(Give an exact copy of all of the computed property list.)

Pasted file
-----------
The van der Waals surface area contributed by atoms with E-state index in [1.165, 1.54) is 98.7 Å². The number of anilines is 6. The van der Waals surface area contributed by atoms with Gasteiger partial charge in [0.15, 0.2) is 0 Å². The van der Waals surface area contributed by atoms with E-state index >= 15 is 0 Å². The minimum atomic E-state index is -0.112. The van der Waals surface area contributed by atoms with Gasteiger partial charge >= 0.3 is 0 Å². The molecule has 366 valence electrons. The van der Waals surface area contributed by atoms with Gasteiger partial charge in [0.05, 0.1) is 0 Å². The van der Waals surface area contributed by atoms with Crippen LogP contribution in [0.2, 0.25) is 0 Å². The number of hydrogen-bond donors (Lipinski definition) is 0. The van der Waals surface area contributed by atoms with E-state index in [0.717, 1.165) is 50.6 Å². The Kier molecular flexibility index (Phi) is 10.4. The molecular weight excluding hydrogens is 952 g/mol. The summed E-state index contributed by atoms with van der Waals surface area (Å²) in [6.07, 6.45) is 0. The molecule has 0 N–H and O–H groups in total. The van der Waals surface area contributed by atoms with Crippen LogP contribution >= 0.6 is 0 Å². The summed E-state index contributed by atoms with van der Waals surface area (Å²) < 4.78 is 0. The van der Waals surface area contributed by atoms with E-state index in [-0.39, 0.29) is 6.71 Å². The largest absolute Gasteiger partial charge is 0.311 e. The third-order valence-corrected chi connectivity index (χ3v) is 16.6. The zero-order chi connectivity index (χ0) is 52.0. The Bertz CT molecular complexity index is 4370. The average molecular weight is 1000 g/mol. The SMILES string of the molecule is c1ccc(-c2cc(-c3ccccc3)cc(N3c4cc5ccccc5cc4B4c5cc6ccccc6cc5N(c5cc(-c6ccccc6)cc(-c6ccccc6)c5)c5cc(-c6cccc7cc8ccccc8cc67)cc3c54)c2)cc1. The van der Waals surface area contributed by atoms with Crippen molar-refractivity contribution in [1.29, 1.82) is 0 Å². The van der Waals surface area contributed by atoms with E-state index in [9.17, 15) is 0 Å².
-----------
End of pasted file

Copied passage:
The van der Waals surface area contributed by atoms with E-state index in [1.165, 1.54) is 98.7 Å². The number of anilines is 6. The van der Waals surface area contributed by atoms with Gasteiger partial charge in [0.15, 0.2) is 0 Å². The van der Waals surface area contributed by atoms with E-state index >= 15 is 0 Å². The minimum atomic E-state index is -0.112. The van der Waals surface area contributed by atoms with Gasteiger partial charge >= 0.3 is 0 Å². The molecule has 366 valence electrons. The van der Waals surface area contributed by atoms with Gasteiger partial charge in [0.05, 0.1) is 0 Å². The van der Waals surface area contributed by atoms with Crippen LogP contribution in [0.2, 0.25) is 0 Å². The number of hydrogen-bond donors (Lipinski definition) is 0. The van der Waals surface area contributed by atoms with E-state index in [0.717, 1.165) is 50.6 Å². The Kier molecular flexibility index (Phi) is 10.4. The molecular weight excluding hydrogens is 952 g/mol. The summed E-state index contributed by atoms with van der Waals surface area (Å²) in [6.07, 6.45) is 0. The molecule has 0 N–H and O–H groups in total. The van der Waals surface area contributed by atoms with Crippen LogP contribution >= 0.6 is 0 Å². The summed E-state index contributed by atoms with van der Waals surface area (Å²) < 4.78 is 0. The van der Waals surface area contributed by atoms with E-state index in [-0.39, 0.29) is 6.71 Å². The largest absolute Gasteiger partial charge is 0.311 e. The third-order valence-corrected chi connectivity index (χ3v) is 16.6. The zero-order chi connectivity index (χ0) is 52.0. The Bertz CT molecular complexity index is 4370. The average molecular weight is 1000 g/mol. The SMILES string of the molecule is c1ccc(-c2cc(-c3ccccc3)cc(N3c4cc5ccccc5cc4B4c5cc6ccccc6cc5N(c5cc(-c6ccccc6)cc(-c6ccccc6)c5)c5cc(-c6cccc7cc8ccccc8cc67)cc3c54)c2)cc1. The van der Waals surface area contributed by atoms with Crippen molar-refractivity contribution in [1.29, 1.82) is 0 Å². The van der Waals surface area contributed by atoms with E-state index in [9.17, 15) is 0 Å².